Children Outsmart Their Parents Online

They keep on telling us that this is the age of computer technology and that online skills are vital to success. Why then does our standardised tests not recognise this very theory. Standardised testing worldwide ignores the very skills our students are told they need to obtain.

Perhaps it is because our kids are fast outsmarting us when it comes to online activity:

MORE than half of Australian children are smarter than their parents when it comes to going online, enabling them to outwit adult restrictions.

Fifty nine per cent of children have ways of hiding what they’re doing online – and their parents know it, a survey by internet security specialist McAfee has found.

Of all age groups, children are the most adept at managing their “digital footprint”, or how they appear online.

“Children are far better at managing their profile controls and what their identity looks like to others,” Young and Well Co-operative Research Centre CEO Associate Professor Jane Burns said.

In a thetelegraph.com.au survey, one in four people said they had been left behind by their children’s online knowledge and one in three were worried they weren’t able to protect their children from web dangers.

Associate Professor Burns said that, rather than be embarrassed about asking for help, parents should embrace their children’s cyber smarts.

“There is a great capacity for them to be a teacher for you,” she said.

Building trust and rapport early was the key to being a parent in the online age: “Young people are far more technically savvy than their parents.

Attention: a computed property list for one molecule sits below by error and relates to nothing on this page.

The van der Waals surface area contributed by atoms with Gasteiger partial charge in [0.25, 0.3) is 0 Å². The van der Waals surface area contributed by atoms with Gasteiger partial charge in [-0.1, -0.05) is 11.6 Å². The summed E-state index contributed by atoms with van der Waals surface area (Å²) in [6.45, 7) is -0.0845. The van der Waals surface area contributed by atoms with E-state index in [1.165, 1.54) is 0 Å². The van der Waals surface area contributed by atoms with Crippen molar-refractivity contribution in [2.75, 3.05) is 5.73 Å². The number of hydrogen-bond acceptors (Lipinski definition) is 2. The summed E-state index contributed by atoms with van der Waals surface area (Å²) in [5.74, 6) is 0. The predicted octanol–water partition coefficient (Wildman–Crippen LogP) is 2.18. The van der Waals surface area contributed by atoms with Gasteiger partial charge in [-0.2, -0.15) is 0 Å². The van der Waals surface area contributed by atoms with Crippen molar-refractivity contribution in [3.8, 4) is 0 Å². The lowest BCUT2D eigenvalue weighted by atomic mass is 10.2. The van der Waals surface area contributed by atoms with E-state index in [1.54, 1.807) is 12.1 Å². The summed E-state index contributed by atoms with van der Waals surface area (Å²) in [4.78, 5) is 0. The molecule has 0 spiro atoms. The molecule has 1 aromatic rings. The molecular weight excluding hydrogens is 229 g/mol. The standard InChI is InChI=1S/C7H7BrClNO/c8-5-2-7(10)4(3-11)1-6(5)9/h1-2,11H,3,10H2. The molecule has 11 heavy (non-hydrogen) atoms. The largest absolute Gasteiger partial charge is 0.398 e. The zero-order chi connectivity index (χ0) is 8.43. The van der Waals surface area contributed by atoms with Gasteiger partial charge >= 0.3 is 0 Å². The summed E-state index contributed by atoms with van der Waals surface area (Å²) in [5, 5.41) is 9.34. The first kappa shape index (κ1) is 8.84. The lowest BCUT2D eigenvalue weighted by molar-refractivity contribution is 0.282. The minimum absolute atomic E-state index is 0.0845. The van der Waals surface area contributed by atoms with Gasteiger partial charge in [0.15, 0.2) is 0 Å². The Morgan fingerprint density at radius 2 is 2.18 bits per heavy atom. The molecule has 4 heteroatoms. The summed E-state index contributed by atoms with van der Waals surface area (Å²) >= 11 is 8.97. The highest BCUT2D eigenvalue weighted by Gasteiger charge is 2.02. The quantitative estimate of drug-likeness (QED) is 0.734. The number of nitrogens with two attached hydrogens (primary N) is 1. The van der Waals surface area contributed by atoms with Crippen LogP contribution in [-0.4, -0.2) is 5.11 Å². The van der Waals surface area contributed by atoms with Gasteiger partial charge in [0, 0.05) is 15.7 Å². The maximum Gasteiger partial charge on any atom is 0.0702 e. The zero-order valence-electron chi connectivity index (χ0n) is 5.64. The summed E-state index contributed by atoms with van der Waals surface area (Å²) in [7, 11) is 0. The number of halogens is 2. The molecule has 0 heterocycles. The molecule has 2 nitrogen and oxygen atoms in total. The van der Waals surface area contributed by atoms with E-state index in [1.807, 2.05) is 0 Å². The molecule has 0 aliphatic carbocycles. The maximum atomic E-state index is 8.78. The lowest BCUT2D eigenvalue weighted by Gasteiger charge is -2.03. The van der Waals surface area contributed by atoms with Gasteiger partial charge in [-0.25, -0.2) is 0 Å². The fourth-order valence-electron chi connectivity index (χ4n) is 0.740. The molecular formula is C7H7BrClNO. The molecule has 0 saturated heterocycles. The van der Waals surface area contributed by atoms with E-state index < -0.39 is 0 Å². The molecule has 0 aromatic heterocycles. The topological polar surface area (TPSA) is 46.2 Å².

The reality is, even if parents think that they have control of what their children are doing online, they are pretty savvy and eventually the shift will occur. Children will tell them to back off.”

She said parents should treat internet conversations the same way they first taught their children to cross the road or play in the park.

“The first time you do this you make sure they’re with you and they’re holding your hand and you explain to them why it is important,” she said.

“If you’ve got the rapport it becomes a lot easier to ask your children to show you how they keep themselves safe – and they can teach you things as they get older.”

She said parents trying to start a conversation with their children should understand that they saw the web in completely different ways.

“Technology is now so embedded in children’s lives that they don’t differentiate between online and offline worlds,” she said.

“There is no distinction – you are creating relationships, full stop – and they can teach you things.”

“If you’ve got the rapport it becomes a lot easier to ask your children to show you how they keep themselves safe – and they can teach you things as they get older.”

“If you’ve got the rapport it becomes a lot easier to ask your children to show you how they keep themselves safe – and they can teach you things as they get older.”

Whilst this survey clearly presents a worrying case when it comes to cybersafety issues, it also goes to show that our young are very confident online. Why shouldn’t their skills be taken into account like all other skills currently contained in National standardised tests?

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One Response to “Children Outsmart Their Parents Online”

  1. John Tapscott Says:

    National standardised tests are irrelevant. The superiority of children’s computer awareness is just one facet of a very scary phenomenon; children are increasingly going beyond anywhere that their parents were either able or dared to go. Instead of parents (and teachers) leading children in the paths they should go, it becomes progressively a case of reining them in. Where in the past the home, the school and the church laid down the tracks for children to follow, it seems to me that our children are jumping the tracks in greater numbers, getting into drug and alcohol abuse, unfortunate sexual experiences, premature parenthood, and circumventing guidelines in greater numbers than ever. While computers are not the cause of this they are certainly an accelerant.

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